I met John Norlin this summer at the National Principals Conference and knew right away I wanted to learn more about his story and his work as co-founder of CharacterStrong. One thing led to another and luckily we were able to have him present to our staff earlier this week.
It was awesome. Many of the ideas he shared are reminders. He pointed this out more than once. These aren’t new ideas.
“I’m not here to inform you today as much as I’m here to remind you,” he said.
We all know how important relationships are. We know how important it is to develop character. We all know academic skills won’t take you very far unless you can also work effectively with people. We know kindness counts.
But even when we know these things, we can get better at doing these things. We can become better people. And we can help our students become better people too. But we have to be intentional. We have to work at it. We have to develop our own habits. And it’s hard work.
It doesn’t even necessarily take more time. But it does require us to use the time we have in very intentional ways.
The reminders John shared are very important reminders. He shared the message in a way that inspired us and helped our staff build even stronger connections. I think we left more excited about our work and more committed to our students. I think we left more committed to each other too.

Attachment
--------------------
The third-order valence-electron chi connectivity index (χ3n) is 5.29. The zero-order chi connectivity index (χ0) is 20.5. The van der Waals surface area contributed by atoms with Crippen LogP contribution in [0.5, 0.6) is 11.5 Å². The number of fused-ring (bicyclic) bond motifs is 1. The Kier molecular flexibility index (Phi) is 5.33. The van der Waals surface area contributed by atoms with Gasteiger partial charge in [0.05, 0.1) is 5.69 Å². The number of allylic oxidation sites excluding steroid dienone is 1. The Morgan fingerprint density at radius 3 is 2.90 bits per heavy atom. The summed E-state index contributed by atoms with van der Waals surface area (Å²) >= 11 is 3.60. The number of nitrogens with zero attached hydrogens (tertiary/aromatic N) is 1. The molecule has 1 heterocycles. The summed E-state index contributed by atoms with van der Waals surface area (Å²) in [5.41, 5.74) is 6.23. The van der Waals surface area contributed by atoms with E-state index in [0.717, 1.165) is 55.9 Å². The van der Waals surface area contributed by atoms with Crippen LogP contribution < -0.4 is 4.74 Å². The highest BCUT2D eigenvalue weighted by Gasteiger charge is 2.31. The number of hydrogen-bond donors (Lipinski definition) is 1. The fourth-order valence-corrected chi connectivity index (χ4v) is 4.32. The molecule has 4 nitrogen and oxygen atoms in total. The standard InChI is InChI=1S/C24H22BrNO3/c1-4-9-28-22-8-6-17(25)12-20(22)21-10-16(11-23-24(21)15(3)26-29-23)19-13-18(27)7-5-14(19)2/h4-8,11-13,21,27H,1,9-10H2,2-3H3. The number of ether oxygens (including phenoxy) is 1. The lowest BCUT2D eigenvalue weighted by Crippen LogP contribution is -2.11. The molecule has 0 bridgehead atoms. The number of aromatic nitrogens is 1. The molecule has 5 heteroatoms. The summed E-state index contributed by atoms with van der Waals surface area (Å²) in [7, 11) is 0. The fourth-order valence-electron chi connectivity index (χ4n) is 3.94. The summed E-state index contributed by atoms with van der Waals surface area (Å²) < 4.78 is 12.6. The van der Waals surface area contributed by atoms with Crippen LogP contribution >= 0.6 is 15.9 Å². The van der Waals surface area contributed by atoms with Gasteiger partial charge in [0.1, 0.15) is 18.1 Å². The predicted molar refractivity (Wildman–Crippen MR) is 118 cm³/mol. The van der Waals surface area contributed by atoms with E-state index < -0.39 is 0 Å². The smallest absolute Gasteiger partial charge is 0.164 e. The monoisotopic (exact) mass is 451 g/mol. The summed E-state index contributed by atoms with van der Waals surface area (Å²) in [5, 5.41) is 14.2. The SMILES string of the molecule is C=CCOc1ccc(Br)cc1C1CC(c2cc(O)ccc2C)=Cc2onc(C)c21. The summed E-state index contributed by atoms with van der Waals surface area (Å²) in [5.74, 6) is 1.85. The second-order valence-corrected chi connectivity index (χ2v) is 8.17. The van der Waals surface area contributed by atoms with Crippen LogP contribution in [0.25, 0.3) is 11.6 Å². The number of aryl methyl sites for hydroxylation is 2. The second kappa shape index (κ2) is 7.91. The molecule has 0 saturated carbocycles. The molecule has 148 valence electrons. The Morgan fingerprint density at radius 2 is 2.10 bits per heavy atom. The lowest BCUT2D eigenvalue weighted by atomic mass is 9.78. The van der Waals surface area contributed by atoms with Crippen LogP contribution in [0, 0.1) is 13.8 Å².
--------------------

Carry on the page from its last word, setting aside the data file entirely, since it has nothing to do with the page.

Here are a few reminders that stood out to me…
-Everyone NEEDS character development. All of us.
-We are built to be relational. Stronger relationships help build a stronger school and better learning.
-We need purpose more than we need happiness. Most are trying to be happy, but deeply fulfilled people know their purpose.
-Students need a deeper why. So many don’t know their purpose and how school fits with that purpose.
-Many of our students need hope. In truth, we all need hope and we need to be hope for each other.
-Our school culture is built on behaviors. Character is revealed by behaviors. We make thousands of choices daily. How are your choices contributing to the culture of your school?
-Such an important question: What have you done for others today?
In Future Driven, I wrote about my efforts to greet students each morning. I had always tried to be visible and friendly as students arrived to school in the morning. But then I decided to be more intentional. I made sure I was at the door to welcome as many students as possible, to learn as many names as possible, to make the greeting as extraordinary as possible.
When I became more intentional, I noticed all sorts of cool things started happening. Like this…
One day I had some help with my greeting routine. One of our students, Nathaniel, was already at the bus drop off door. He was holding it open. I didn’t think too much of it, but then he started showing up every day. He’s always there now ready to help, even before I arrive. He’s quiet, so he doesn’t say much to the other kids as they come in, but many of the other students will tell him thank you as they walk by.